TLDR: It’s complicated.
Long answer: It is a commonly held belief that you calculate an employee’s Common Law Notice (commonly referred to as severance, though that has a separate legal meaning) as one month’s salary for each completed year of service. This belief is incorrect. Common-Law Notice is far more complex than that, and the answer to what a person is entitled to can be a shock. What is considered appropriate changes not only due to the person’s age, job, experience, length at that job, previous jobs, education, health, but also the state of the world.
It is important to remember what Common Law Notice is and what it is for. Common-Law Notice is supposed to compensate an employee for the reasonable amount of time it will take them to find new employment. Most people get pay in lieu of Notice, which is the money you would have made over that Common Law Notice period. This is different from Employment Standards Act Notice, which is the legal minimum, and severance paid to long-term employees as compensation.
This raises the question of what happens when it becomes harder to find a job.
COVID-19 Notice Period Cases
The case mentioned above is Butkovic v Hudson’s Bay Company, 2021 ONSC 2610. Plaintiff, Ms. Butkovic, argued she was constructively dismissed when HBC unilaterally reduced her salary by 25% due to pandemic losses and then terminated her a few weeks later. HBC initially argued it was allowed to do so by the COVID regulations, and Ms. Butkovic was entitled to nothing, but before the Court only put forth arguments based on the appropriate notice period.
At the time of dismissal, Ms. Butkovic was 39 years of age and had worked for the Hudson’ Bay Company (HBC) for almost ten years. The chief dispute was over what the appropriate comparator group was. When determining Common Law Notice, the Courts will look at similar cases. This is what the Common Law is, all the decisions from centuries of cases.
HBC argued that Ms. Butkovic was a low-level data entry clerk, that her only post-secondary education was a fashion certificate, and that she should be awarded a maximum of six months. HBC also argued the pandemic was an unknown factor.
Ms. Butkovic, represented by De Bousquet PC, argued that her hard-earned promotions up the corporate ladder at HBC from a floor merchandiser to a data analyst meant she should be granted a longer notice period. Ms. Butkovic also argued that due to COVID-19, it would be much harder for her to find a job.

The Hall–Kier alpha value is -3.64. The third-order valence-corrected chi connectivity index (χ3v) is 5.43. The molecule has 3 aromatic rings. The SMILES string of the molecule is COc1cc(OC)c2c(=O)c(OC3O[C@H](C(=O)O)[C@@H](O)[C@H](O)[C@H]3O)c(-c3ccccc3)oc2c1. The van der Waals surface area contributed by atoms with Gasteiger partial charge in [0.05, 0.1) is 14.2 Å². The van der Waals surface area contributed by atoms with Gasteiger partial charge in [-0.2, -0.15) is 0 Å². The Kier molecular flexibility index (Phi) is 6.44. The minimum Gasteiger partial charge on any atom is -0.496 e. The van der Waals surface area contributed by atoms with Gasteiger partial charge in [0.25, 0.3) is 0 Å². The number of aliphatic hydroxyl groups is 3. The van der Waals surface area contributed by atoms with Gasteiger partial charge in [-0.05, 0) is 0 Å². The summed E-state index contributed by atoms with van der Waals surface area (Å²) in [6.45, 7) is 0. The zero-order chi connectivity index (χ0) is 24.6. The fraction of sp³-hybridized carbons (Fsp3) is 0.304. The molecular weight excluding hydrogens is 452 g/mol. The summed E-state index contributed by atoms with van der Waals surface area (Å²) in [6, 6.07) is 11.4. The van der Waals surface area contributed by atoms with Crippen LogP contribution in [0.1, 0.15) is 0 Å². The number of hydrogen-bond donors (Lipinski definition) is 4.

The Court agreed with Ms. Butkovic and De Bousquet PC. Accordingly, it awarded her 11 months of pay in lieu of Notice, including benefits and pension contributions. In doing so, the Court affirmed that while economic conditions affect both the employer and the employee, it is only relevant if the employee is entitled to a longer notice period.
How much money should I get, though?
Ask us. Just remember that, like Ms. Butkovic’s case, every case is unique. We need to review all the relevant factors before giving you an answer. This is our area of law. There may be factors you do not even know are relevant.
We can also offer three services a severance calculator cannot.
- We are lawyers; we give you the advice you can legally rely on.
- We can explain why you are entitled to specific amounts.
- We can help you get the money.
When Ms. Butkovic came to De Bousquet PC, she did not know what she was entitled to, only that it did not feel fair. However, based on the legal advice she received, she signed a retainer, commenced an action, and won.
Even if you were sure how much you are, how do you get it? It is doubtful your former employer will give it to you because you asked nicely, especially when you cannot show why you are entitled to that much.
Everyone at De Bousquet PC takes the time to learn about and understand your situation and answer any questions you may have. We strive to find a resolution that offers the best possible outcome for our clients with the least amount of stress.
We know this is a hard time. Please take care of yourselves and let us take care of you. Contact us today if you have been terminated or have another type of legal issue relating to work.
Past results are not necessarily indicative of future results, and that the amount recovered and other litigation outcomes will vary according to the facts in individual cases. This is not legal advice. Please speak to a lawyer to obtain legal advice, including possible results.